As I picked up the notebook in which I’d listed some articles that needed writing I was a little puzzled. The next one to do was, “a Wainwright”. Had I meant A. WAINWRIGHT, the author of the famous Pictorial Guides to the Lakeland Fells? Or was I referring to one of the summits listed in the seven volumes of those guides? Thinking back I quickly decided that on this occasions I’d meant the name that he used as author of his books. It was never “Alfred” but always “A.”.
Thinking further about the more than 200 Lakeland summits nowadays referred to as “Wainwrights” I also realised that as I’m now in my eighth decade and not at the peak of fitness to “bag” all, or possibly even any more, of these in the sense of scaling the peaks is going to be beyond my capabilities. But is there another way for a Cumbrian bibliophile to “bag” a Wainwright? Lake District interests come in many shapes and forms after all.
To the best of my memory the first Wainwright book that I ever bought, somewhere around thirty years ago, was “Kendal in the Nineteenth Century”, a volume of sketches of old Kendal based on 19th century photographs accompanied by notes from the researches of John Marsh and dedicated to “The First Men in Kendal with Cameras”. It is on my desk beside me here as I type this article.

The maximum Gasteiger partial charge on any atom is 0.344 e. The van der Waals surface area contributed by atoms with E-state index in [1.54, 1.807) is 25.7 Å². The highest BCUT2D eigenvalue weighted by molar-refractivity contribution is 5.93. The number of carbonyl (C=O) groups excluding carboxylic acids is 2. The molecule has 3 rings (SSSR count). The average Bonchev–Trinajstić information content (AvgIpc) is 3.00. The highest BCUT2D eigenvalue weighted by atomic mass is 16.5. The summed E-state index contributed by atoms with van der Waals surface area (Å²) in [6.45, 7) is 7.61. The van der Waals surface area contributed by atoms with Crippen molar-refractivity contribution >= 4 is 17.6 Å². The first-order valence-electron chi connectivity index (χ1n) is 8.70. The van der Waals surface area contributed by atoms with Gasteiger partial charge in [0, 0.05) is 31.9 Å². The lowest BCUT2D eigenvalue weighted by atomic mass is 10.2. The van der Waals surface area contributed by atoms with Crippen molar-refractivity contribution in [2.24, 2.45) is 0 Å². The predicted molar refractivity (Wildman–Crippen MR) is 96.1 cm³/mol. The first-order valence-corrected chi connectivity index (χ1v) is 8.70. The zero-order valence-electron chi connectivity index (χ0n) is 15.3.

My latest acquisition is a copy of the 2004 reprint edition of “Westmorland Heritage“. I’d borrowed this from the Cumbria Library Service in the past but never owned it; however, last week my sister-in-law’s £20 cheque for a recent birthday went to snap up a copy that I saw advertised at a surprisingly low price. I now have my own copy of the volume produced by Wainwright to commemorate the historic Lakeland county that was swallowed up by the new Cumbria in 1974; almost 500 pages of pure Wainwright gold.
As well as running web sites that sell books of various kinds I have also since my teenage years been a collector of North West England topography, that is for more than fifty years. When the children were young and budgets were tight I once sold some of my prized titles to a Kendal dealer, but gradually built back so that now there are seven or eight shelves full of the North, mostly Cumbria and North Lancashire, next to me here in my study.
Among these, of course, there is quite a number of Wainwrights and I’m going to start a campaign to “bag” the rest. If I can no longer climb the mountains I can at least own and enjoy the books. So what next? I think to complete the set of Lakeland Sketches and Mountain Drawings, but I’m setting myself a target to finish the “bagging” without paying more than £20 for any one title. It’s a tall order as although some will come for far less than that, others are rare now and crazy prices are being asked; but let’s see if I can do it.
Of course, for anyone who is younger and fitter than I the prescription must surely be to walk to at least some of the summits of the Lake District. Wainwright covered 214 in the seven volumes of his Pictorial Guides, plus many more in the Outlying Fells volume that followed, so there’s no shortage of peaks to be enjoyed.
Click here for more Wainwright Books.